Ethiopia has extensive opportunities in the construction industry, in particular road networks, residential, commercial and industrial building.
With a GDP contribution of 13.4 per cent in 2010/11, the country manufactures food, beverages, tobacco, textiles and garments, leather goods, paper, metallic and non-metallic mineral products, cement and other chemicals. Under the Growth and Transformation Plan for 2010/11-2014/15, priority areas for investment include textile, leather, cement, metal and engineering, chemical, pharmaceuticals and agro-processing.
The growth of tourism in Ethiopia is increasing as a result of the Government's commitment to provide an enabling environment for the industry to thrive in. Specialised international restaurants and grade one tour operations mean foreign investors can take full advantage of these opportunities through direct investments or joint-ventures with Ethiopians. Jointly, this sector also has construction opportunities for the building of star-designated hotels and resort hotels all over Northeast Africa.
Geological studies have identified Ethiopia as a favourable geological environment, hosting a wide variety of mineral resources.
The private sector can participate in electricity generation from any source and without any capacity limit. Transmission and supply of electrical energy through the Integrated National Grid system is, however, exclusively reserved for the Government. However, private investors of both a foreign and domestic background are allowed to operate an off-grid transmission and distribution of electricity.
Although in the early stages, Ethiopia strives to attract internationally reputable educational institutions, including universities and training centres.
With the African technology industry booming, it comes as no surprise that the number of fixed line, mobile and Internet users will reach 3.05million, 40million and 3.69million respectively by the end of 2014. And, with the current number of Smartphone users in the mobile market expected to rise from 30per cent to 70 per cent by 2017, this sector is one to keep a close eye on.
Foreign investment exists in this sector for general hospitals and specialised hospitals, including the construction of these institutions themselves.
Ethiopia's biggest sector is agriculture. With altitudes ranging from 148 metres below sea level to 4620 metres above sea level, the country has 18 major and 49 sub agro-ecological zones, each with its own agricultural and biological potential. The country possesses one of the largest and most diverse genetic resources in the world. The soils and hot climate enable growth of a variety of food crops including cereals, pulses, oil seeds, coffee, cotton, tobacco, sugar cane, tea, spices and a broad range of fruits, vegetables and flowers. These are all fast-growing exports that produce the main commercial cash flow for Ethiopia.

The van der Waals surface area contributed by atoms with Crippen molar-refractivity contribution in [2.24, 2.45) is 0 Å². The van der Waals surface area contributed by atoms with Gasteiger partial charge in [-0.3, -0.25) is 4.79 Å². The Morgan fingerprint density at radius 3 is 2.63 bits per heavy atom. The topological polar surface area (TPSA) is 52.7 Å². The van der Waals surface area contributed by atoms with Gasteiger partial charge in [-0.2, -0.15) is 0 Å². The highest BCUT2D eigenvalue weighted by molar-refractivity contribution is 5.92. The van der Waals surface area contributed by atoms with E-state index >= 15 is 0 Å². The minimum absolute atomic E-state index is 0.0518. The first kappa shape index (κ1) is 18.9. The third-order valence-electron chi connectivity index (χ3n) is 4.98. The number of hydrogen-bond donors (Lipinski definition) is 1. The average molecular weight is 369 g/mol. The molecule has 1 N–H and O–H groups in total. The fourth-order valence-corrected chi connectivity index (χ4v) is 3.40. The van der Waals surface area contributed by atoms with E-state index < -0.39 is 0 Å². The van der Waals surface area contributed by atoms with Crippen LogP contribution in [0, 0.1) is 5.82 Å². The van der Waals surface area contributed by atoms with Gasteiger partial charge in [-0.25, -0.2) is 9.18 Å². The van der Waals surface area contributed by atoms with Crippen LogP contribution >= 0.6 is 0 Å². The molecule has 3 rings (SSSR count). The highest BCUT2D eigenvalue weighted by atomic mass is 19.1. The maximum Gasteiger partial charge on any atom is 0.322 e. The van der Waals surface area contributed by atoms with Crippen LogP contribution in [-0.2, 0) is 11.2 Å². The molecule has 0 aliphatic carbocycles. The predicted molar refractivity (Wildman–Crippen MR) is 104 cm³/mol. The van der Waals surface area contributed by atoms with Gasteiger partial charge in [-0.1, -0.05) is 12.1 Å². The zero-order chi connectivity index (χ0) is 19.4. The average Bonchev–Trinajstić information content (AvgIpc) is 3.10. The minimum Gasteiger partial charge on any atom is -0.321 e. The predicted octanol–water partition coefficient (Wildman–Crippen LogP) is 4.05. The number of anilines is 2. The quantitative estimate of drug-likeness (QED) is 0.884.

Egyptian Firms Show Interest to Invest in Ethiopia
In February, the communication director of the Ethiopian Investment Agency said that more Egyptian companies are choosing to carry out projects in Ethiopia, with 22 currently managing projects worth a total of $41million.
The Egyptian projects have created nearly 5000 job opportunities for Ethiopians and 16 further projects worth $25 million has already been licensed. This is a promising sign for foreign investors wishing to invest in Northeast Africa.
By examining the Gross Domestic Product (GDP) for Ethiopia, we can determine crucial economic indicators for a country's prosperous future. The Ethiopian economy witnessed sustainable double digit broad based growth between 2009/10 and 2010/11 of 11.4 per cent. Agriculture is Ethiopia's main source of GDP, accounting for 41.1 per cent in the fiscal year 2010/11, 90 per cent of foreign currency earnings and 85 per cent of employment. Overall, the economic growth of the country has been associated significantly with the performance of the agriculture sector.